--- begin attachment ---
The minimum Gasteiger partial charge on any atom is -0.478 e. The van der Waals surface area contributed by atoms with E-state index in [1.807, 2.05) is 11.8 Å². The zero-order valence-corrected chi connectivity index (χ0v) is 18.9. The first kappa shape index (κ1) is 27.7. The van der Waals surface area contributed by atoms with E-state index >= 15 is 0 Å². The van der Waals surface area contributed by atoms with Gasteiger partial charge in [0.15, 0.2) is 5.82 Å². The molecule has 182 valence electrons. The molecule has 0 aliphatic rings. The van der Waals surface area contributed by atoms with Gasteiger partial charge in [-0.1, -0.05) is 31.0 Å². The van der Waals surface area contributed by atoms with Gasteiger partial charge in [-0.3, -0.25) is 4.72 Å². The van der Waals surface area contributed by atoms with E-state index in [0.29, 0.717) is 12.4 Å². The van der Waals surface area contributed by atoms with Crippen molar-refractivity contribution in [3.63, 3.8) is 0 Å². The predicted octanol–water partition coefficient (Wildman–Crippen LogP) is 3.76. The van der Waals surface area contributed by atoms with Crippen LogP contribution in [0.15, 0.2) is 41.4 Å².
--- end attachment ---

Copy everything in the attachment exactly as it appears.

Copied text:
The minimum Gasteiger partial charge on any atom is -0.478 e. The van der Waals surface area contributed by atoms with E-state index in [1.807, 2.05) is 11.8 Å². The zero-order valence-corrected chi connectivity index (χ0v) is 18.9. The first kappa shape index (κ1) is 27.7. The van der Waals surface area contributed by atoms with E-state index >= 15 is 0 Å². The van der Waals surface area contributed by atoms with Gasteiger partial charge in [0.15, 0.2) is 5.82 Å². The molecule has 182 valence electrons. The molecule has 0 aliphatic rings. The van der Waals surface area contributed by atoms with Gasteiger partial charge in [-0.1, -0.05) is 31.0 Å². The van der Waals surface area contributed by atoms with Gasteiger partial charge in [-0.3, -0.25) is 4.72 Å². The van der Waals surface area contributed by atoms with E-state index in [0.29, 0.717) is 12.4 Å². The van der Waals surface area contributed by atoms with Crippen molar-refractivity contribution in [3.63, 3.8) is 0 Å². The predicted octanol–water partition coefficient (Wildman–Crippen LogP) is 3.76. The van der Waals surface area contributed by atoms with Crippen LogP contribution in [0.15, 0.2) is 41.4 Å².